Each year, inevitably, a statesman will ask why there's no third party at Boys State. There's a few ways to answer the question but I haven't run across one that satisfies them. They always turn away somewhat disappointed.
I understand what they're feeling, which is mostly a mixture of two things: dissatisfaction with the current political climate and the realization that the Boys State political system isn't totally realistic.
But honestly, why would you want a perfectly realistic political experience? Party platforms would be handed down instead of emerging through discussion throughout the week. With no experience, it would be near-impossible to break into the party leadership structure. There would be a spoils system, incessant political analysis, Manichean posturing, and gridlock.
Politics has never been a peaceful game, brilliant but scathing essay, George Orwell said that "political language…is designed to make lies sound truthful and murder respectable, and to give an appearance of solidity to pure wind." Our statesmen aren't the only people dissatisfied with politics.
Most Americans feel the same way. Last week, Gallup announced that Americans' trust in Congress is at an all-time low—not just a low for Congress, but for all institutions. Only 10% of Americans trust their legislative officials, lower than commonly reviled institutions like banks (25%), big business (22%), and HMOs (19%). The other branches aren't much better: trust in the presidency stands at 36%, the supreme court two ticks lower. Americans have long distrusted their government but they are growing increasingly cynical about things.
In this environment, it's no wonder that a message of hope and change resonated with so many people five years ago. We are starved for it. To many, a vote for Obama was a vote for something different.
Those expectations make the recent IRS scandal devastating. Using a federal agency for political purposes is vile but something we might expect from our political machines. But for this president to become yet another in the 40-year streak of second-term presidents with scandals"this is truly saddening.
Events like this make me glad our political system here at ALJBS isn't totally realistic. It would be a long, dark week if it was. Instead, the ALJBS system demonstrates the reasons that democracy can be a viable, strong, even beautiful form of governance.
Today, each Boys State county elected their own state senators, assemblymen, and county officials. After the election, the state legislature met for the first time. It was only the introduction (official business begins tomorrow) but it was striking to observe the meeting. The legislators are a serious group and listened intently as party advisors reviewed the three types of resolutions, the eleven-step process for a bill becoming law, and other important concepts. They understand that their time is limited and will churn out a surprising number of well-written resolutions before the session is over.
Each of these legislators was elected in an open election by people who have lived alongside them, albeit briefly. There was no gerrymandering to tilt the odds in one candidate's favor. Each of them got their own ten signatures to get on the primary ballot, gave a speech, was selected as a candidate by their party, gave another speech, and was elected on official NJ voting machines.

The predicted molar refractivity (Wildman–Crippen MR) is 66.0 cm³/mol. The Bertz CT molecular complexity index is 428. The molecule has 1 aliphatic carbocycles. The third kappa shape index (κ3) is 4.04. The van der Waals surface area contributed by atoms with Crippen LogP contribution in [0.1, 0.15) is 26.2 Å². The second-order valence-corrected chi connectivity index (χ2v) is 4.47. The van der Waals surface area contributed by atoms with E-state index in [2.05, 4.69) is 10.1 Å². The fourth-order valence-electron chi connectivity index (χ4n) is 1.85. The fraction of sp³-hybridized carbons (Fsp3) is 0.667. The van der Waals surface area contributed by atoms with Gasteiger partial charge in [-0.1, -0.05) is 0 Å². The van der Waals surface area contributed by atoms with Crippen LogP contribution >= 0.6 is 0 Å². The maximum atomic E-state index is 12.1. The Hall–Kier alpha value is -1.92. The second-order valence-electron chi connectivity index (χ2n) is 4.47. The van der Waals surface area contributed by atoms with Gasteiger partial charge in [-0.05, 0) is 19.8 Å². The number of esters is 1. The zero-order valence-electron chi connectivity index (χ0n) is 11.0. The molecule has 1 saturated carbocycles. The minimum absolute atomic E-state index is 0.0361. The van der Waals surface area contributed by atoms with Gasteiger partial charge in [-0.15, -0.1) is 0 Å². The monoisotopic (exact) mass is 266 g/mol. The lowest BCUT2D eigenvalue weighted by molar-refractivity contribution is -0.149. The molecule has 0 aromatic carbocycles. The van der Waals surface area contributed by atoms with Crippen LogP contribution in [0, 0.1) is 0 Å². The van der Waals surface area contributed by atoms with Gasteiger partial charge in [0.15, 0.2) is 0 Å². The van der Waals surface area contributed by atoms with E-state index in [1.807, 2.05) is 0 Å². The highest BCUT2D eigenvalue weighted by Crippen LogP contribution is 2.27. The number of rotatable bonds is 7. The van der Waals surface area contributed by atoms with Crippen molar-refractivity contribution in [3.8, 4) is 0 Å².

The parties that select these delegates have almost identical numbers of people. So do each of the counties that they represent. Each delegate wears an identical white shirt and is given the same number of Boys State Bucks to use on their campaigns. Using real money or outside campaign materials is a Major Law Violation.
This is, as close as we can make it, a perfectly level playing field. There are no incumbents and no barriers to entry. Boys State is a 970-person social experiment to answer the question, "what happens if you take smart people, remove as many differences as you can, and give them a set of problems to solve?"
The answer is that they will solve those problems well. They will behave like you hope they will. They will debate respectfully. They will cast many ballots with an equal number of votes for both parties. They will surprise you with how thoughtfully they approach difficult issues and how maturely they express their strong opinions.
This is where you find hope.
For 51 weeks, we're overwhelmed with the brutal reality of politics. It's no surprise that even one of the strongest advocates of democracy can only call it the "worst form of government except all others that have been tried." The Daily Show and other political satirists haven't needed to do much past holding up a mirror. We know what surrounds us.
But this week, this one magical week at Boys State, we are surrounded by the best form of democracy. It's government of, by, and for people who care and think about what they are doing. See the problem, find a solution, and fix the problem. We set up the ideal situation and watch delightedly as the delegates prove that our hope does not have to be in vain.
The town next to mine has a series of streets named after Ivy League colleges and another named after our best presidents. They represent the hopes and dreams of the citizens who built them. This is what you can become. This is what we dream of you becoming.
We don't have streets to name here at Boys State but we do have a political system that provides a similar mark to aim at. This is how democracy can be run. This is how we dream of democracy being run. Is it naive? No. It's purposefully idealistic, and it's best moments show why we're still idealistic 68 years later.